In matters of personal finance, debt can basically be divided into two types: long term and short term. For accounting purposes, any debt less than one year in repayment is short term. Being responsible with your long term debt is an important goal in personal financial planning that you should make every effort to accomplish. There are many types of long term debt that you will probably consider.
Find out now: How much mortgage can I afford?
The most obvious are mortgages, car loans, and debt needed to pay for college. Each of these and other types of long term debt, if borrowed and paid back responsibly, can be a tremendous asset for your professional and personal development. If handled poorly, the results can be catastrophic consequences that could last for a period of decades.
When borrowing money, the first matter to be resolved is do you need to take on the debt to achieve your objectives.
The need for a home is understandable. But before signing on to a 30-year mortgage, make sure that there are not better alternatives. Thirty years is a long time: there is a very good chance that you might have to move before then. As investments, homes have not been that great in recent years. You might be better off renting than buying. Let someone else worry about the resale value of the property and the costs of home ownership.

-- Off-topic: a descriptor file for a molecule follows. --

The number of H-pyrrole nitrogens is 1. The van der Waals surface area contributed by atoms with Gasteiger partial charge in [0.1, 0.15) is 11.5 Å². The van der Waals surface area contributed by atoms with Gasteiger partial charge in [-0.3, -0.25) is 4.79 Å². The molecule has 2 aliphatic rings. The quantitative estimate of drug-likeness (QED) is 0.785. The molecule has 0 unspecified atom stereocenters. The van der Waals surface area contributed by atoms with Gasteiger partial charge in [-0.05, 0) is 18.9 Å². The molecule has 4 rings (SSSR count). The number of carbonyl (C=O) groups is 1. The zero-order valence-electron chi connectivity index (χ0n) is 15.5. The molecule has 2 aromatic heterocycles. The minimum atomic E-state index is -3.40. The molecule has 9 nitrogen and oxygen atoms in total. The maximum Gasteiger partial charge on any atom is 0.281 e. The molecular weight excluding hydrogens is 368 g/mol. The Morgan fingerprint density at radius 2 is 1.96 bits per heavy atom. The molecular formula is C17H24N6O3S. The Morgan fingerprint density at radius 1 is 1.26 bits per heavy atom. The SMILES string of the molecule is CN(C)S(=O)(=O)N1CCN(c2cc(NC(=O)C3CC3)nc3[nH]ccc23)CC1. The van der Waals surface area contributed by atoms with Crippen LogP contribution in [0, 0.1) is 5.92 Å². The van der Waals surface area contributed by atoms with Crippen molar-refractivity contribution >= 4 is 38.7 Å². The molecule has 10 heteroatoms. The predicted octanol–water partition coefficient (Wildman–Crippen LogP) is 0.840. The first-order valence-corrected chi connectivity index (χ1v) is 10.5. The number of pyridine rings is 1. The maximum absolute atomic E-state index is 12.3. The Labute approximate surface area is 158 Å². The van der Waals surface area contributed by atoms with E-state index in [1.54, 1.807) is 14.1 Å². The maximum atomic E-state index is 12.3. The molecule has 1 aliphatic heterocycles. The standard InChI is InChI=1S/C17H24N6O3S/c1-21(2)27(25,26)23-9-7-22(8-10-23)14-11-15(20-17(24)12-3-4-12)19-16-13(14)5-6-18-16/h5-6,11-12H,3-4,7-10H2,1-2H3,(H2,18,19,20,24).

The same holds true for an automobile.
Ask yourself: do you really need a car? Alternatives such as ZipCar, where you can rent a motor vehicle by the hour, make it much easier to not have to own a car. Public transportation is widely available, particularly in urban areas. Online realtors such as Ebay, Amazon and others will deliver much of what you need. Make sure you need a car or truck before signing on the dotted line for a long term loan for a motor vehicle.
Student loan debt
This is also the case for student loans. There are many professions that pay well that do not require a college education. If higher education is a necessity for your career choice, then explore all the alternatives other than four years at a school that force you to go deeply into debt that could last for decades.
Community colleges offer a great education at a fraction of the price of a private university. You can also take classes over the Internet. There are many programs that also allow you to work fulltime. Still others will pay for your education in exchange for service, such as ROTC with the military.
Be very careful in co-signing for any debt, not just long term. You are as responsible for that loan as the primary borrower. Whatever your co-sign for will show up on your credit report.
If you do decide that long term debt is the right choice for you, than adhere to all the terms. Be a responsible borrower and pay it back as the terms require. That will help you earn a high credit score, which makes borrowing in the future easier and cheaper. When taking on long term debt, remember that the borrowing it is to serve your needs, not make you the servant of the loan.
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